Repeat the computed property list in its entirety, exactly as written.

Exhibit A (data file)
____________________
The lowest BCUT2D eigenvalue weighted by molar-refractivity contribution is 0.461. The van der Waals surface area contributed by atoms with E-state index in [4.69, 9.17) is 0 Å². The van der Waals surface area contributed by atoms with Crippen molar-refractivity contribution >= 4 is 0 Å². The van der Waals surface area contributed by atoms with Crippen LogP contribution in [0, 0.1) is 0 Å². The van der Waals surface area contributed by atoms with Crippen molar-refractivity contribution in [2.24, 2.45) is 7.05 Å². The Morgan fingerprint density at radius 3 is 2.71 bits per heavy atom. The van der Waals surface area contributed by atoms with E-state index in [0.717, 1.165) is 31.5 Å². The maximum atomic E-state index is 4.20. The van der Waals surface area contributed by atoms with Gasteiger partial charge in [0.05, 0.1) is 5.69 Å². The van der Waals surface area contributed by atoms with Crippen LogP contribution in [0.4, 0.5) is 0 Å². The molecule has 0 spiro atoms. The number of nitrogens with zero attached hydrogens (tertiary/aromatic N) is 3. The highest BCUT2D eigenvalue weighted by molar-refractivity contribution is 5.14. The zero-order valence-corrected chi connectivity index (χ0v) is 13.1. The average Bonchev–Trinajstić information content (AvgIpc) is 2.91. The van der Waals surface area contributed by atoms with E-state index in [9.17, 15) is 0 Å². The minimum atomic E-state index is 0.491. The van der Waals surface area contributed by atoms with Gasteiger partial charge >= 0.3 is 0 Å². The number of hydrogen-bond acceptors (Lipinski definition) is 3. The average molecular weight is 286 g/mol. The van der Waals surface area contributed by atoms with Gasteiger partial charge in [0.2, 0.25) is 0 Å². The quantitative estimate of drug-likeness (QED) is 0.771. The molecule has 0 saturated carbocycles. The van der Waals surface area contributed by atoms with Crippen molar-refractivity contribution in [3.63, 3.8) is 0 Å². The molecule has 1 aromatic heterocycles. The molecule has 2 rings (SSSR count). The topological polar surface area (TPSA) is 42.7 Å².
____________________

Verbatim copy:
The lowest BCUT2D eigenvalue weighted by molar-refractivity contribution is 0.461. The van der Waals surface area contributed by atoms with E-state index in [4.69, 9.17) is 0 Å². The van der Waals surface area contributed by atoms with Crippen molar-refractivity contribution >= 4 is 0 Å². The van der Waals surface area contributed by atoms with Crippen LogP contribution in [0, 0.1) is 0 Å². The van der Waals surface area contributed by atoms with Crippen molar-refractivity contribution in [2.24, 2.45) is 7.05 Å². The Morgan fingerprint density at radius 3 is 2.71 bits per heavy atom. The van der Waals surface area contributed by atoms with E-state index in [0.717, 1.165) is 31.5 Å². The maximum atomic E-state index is 4.20. The van der Waals surface area contributed by atoms with Gasteiger partial charge in [0.05, 0.1) is 5.69 Å². The van der Waals surface area contributed by atoms with Crippen LogP contribution in [0.4, 0.5) is 0 Å². The molecule has 0 spiro atoms. The number of nitrogens with zero attached hydrogens (tertiary/aromatic N) is 3. The highest BCUT2D eigenvalue weighted by molar-refractivity contribution is 5.14. The zero-order valence-corrected chi connectivity index (χ0v) is 13.1. The average Bonchev–Trinajstić information content (AvgIpc) is 2.91. The van der Waals surface area contributed by atoms with E-state index in [9.17, 15) is 0 Å². The minimum atomic E-state index is 0.491. The van der Waals surface area contributed by atoms with Gasteiger partial charge >= 0.3 is 0 Å². The number of hydrogen-bond acceptors (Lipinski definition) is 3. The average molecular weight is 286 g/mol. The van der Waals surface area contributed by atoms with Gasteiger partial charge in [0.2, 0.25) is 0 Å². The quantitative estimate of drug-likeness (QED) is 0.771. The molecule has 0 saturated carbocycles. The van der Waals surface area contributed by atoms with Crippen molar-refractivity contribution in [3.63, 3.8) is 0 Å². The molecule has 1 aromatic heterocycles. The molecule has 2 rings (SSSR count). The topological polar surface area (TPSA) is 42.7 Å².